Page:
“I think we’re still early in the game on that one,” Knutson said.

Climate Change
Women walk through a coastal ghost forest believed to be caused by sea level rise on Assateague Island in Virginia. VOA

Rising sea levels

The area where scientists are most confident is sea level rise. Climate change is responsible for three-quarters of the increase in ocean levels, according to the IPCC report.

“Once you have human-caused sea level rise, then all other things being equal, whatever storms you have will create that much higher storm surge,” Knutson said.

That means more erosion and more damage farther on shore.

Whether this hurricane season as a whole will be one for the record books remains to be seen. While the seas are angry at the moment, that may soon change.

Also Read: Tropical Storm Florence: What To Expect?

An El Niño warming pattern appears to be developing in the Pacific. That tends to squash hurricane activity in the Atlantic.

“It appears that perhaps next week will be much more quiet in both basins,” said NOAA’s Joel Cline. “So it does ebb and flow.”

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EU Leaders Agree Making the 28-member Bloc Carbon Neutral by 2050

EU agrees to become carbon neutral by 2050

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EU carbon
EU aims to become carbon neutral by 2050. Wikimedia Commons

BY VISHAL GULATI

European Union leaders meeting in Brussels have agreed to make the 28-member bloc carbon neutral by 2050.

However, coal-reliant Poland has been given time until June to fully endorse the commitment to implement the agreed EU objective.

Climate experts told IANS for the first time the EU leaders, who met in Brussels on Thursday, came out with a time-frame by agreeing to reduce emissions to net zero by 2050, thereby opening the way to start a discussion on raising the EU’s 2030 climate target as soon as possible.

UN Secretary General Antonio Guterres, who is at the UN climate change conference (COP25), said on Friday that he was encouraged by the fact that the European Union decided to move ahead with its commitment to carbon neutrality by 2050.

“This example of #ClimateAction needs to be followed worldwide,” he tweeted.

Carbon Neutral
EU’s top priority is to reduce Carbon Emissions. Pixabay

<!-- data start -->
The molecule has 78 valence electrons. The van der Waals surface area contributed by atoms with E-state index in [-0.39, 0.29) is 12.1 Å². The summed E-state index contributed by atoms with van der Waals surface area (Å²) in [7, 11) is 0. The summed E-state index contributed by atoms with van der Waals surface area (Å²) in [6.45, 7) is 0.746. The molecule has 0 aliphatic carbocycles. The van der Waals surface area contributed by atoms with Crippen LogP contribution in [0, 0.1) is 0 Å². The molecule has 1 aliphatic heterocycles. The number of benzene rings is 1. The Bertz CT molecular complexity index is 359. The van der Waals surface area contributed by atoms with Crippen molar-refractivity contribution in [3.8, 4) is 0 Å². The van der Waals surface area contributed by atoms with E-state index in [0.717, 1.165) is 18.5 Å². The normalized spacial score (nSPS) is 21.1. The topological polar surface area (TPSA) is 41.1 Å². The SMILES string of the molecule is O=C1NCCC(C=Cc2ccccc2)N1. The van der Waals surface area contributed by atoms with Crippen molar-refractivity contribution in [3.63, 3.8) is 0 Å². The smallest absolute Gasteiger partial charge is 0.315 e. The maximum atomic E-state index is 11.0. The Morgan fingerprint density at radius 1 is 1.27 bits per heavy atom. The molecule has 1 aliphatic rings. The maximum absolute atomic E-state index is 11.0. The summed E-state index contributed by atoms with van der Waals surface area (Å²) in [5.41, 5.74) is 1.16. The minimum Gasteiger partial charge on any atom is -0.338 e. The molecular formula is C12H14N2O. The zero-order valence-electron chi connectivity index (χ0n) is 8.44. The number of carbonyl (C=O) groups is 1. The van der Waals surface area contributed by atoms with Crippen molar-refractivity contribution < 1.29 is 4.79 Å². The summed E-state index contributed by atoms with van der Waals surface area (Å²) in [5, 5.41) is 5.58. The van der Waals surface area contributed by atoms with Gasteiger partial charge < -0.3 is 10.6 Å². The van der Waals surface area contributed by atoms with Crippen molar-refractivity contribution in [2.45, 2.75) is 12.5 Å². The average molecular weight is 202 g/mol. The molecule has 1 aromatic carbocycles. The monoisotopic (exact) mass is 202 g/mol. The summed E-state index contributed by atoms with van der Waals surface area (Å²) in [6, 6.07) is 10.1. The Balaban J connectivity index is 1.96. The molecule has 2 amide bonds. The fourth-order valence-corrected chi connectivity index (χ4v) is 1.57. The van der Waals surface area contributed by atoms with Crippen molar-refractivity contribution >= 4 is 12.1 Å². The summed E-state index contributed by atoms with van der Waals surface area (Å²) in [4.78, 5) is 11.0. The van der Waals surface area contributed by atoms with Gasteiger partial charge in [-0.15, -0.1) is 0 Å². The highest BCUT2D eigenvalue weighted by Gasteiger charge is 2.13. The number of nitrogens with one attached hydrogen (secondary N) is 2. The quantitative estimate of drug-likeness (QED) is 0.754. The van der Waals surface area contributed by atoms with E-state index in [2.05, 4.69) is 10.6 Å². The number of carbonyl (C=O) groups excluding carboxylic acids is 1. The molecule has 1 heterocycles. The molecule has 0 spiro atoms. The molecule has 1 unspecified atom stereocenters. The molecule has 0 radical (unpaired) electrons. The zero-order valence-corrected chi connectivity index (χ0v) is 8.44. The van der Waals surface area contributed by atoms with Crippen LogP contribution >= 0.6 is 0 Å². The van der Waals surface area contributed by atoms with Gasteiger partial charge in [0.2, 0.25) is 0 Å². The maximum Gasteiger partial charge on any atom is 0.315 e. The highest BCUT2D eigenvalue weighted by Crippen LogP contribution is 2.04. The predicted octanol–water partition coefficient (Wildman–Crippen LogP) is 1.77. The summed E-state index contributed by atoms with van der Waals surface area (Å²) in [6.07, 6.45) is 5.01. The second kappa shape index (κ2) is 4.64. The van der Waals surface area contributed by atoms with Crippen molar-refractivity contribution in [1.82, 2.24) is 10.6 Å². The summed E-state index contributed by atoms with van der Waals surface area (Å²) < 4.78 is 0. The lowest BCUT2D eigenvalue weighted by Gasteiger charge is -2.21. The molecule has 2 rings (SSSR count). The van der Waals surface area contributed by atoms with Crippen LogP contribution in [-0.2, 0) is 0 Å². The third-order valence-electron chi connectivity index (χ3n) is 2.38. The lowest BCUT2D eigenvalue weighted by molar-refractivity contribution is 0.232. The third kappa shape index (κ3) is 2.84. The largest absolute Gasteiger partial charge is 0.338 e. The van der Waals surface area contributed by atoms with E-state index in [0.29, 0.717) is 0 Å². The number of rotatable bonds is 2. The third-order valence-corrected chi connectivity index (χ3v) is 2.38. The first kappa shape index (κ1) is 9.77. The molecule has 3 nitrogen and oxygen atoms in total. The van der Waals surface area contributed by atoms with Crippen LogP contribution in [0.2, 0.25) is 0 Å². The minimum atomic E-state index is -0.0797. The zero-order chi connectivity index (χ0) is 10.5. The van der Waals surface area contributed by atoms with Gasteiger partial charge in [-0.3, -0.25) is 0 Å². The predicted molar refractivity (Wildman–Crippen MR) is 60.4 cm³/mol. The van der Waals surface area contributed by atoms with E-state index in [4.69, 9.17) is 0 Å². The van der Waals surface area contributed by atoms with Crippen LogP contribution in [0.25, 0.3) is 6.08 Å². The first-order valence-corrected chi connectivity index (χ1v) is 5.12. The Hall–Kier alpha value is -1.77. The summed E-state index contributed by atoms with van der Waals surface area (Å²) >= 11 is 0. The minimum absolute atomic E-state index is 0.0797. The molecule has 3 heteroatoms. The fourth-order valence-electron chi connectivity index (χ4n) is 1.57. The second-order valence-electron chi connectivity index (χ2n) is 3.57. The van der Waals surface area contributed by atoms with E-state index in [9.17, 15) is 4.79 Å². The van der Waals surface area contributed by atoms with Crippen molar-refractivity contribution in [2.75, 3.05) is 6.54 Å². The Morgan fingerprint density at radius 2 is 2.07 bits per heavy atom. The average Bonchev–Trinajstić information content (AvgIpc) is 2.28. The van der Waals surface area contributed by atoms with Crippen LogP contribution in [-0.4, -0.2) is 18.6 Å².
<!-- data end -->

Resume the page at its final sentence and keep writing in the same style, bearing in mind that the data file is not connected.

In November last year the European Commission put forward a proposal to reach net-zero emissions by 2050, a much needed long-term goal to bring the EU closer to meeting the 2015 Paris Climate Change Agreement goal and keeping temperature rise to 1.5 degrees Celsius.

Wednesday’s European Green Deal communication indicates that the European Commission will propose a new, substantially increased 2030 climate target by summer 2020.

Now that the net-zero emission goal is endorsed, the EU’s top priority is to adopt a new, increased climate target for 2030 well before next year’s UN Climate Summit, COP 26, in November.

EU leaders invited the European Commission to present a proposal for a new EU 2030 climate target in good time ahead of the UN Climate Conference.

COP26, taking place in Glasgow, is the international deadline by which all parties to the Paris Agreement must submit new and far more ambitious greenhouse gas emission reductions targets for 2030.

However, say climate experts, a couple of concessions were negotiated.

Poland has not been ready to fully commit to the implementation of the objective, but has also not blocked the collective endorsement of climate neutrality by 2050.

Also Read- Kids in LMICs Receive Excessive Amount of Antibiotic Prescriptions

Climate Action Network (CAN) Europe Director Wendel Trio told IANS: “Setting a target of net zero emissions by 2050 is a vital and necessary first step to limit the escalating climate crisis.”

“But to jump-start climate action now in line with the 1.5 degrees Celsius goal, the EU needs to increase its target for 2030, not just for 2050.” (IANS)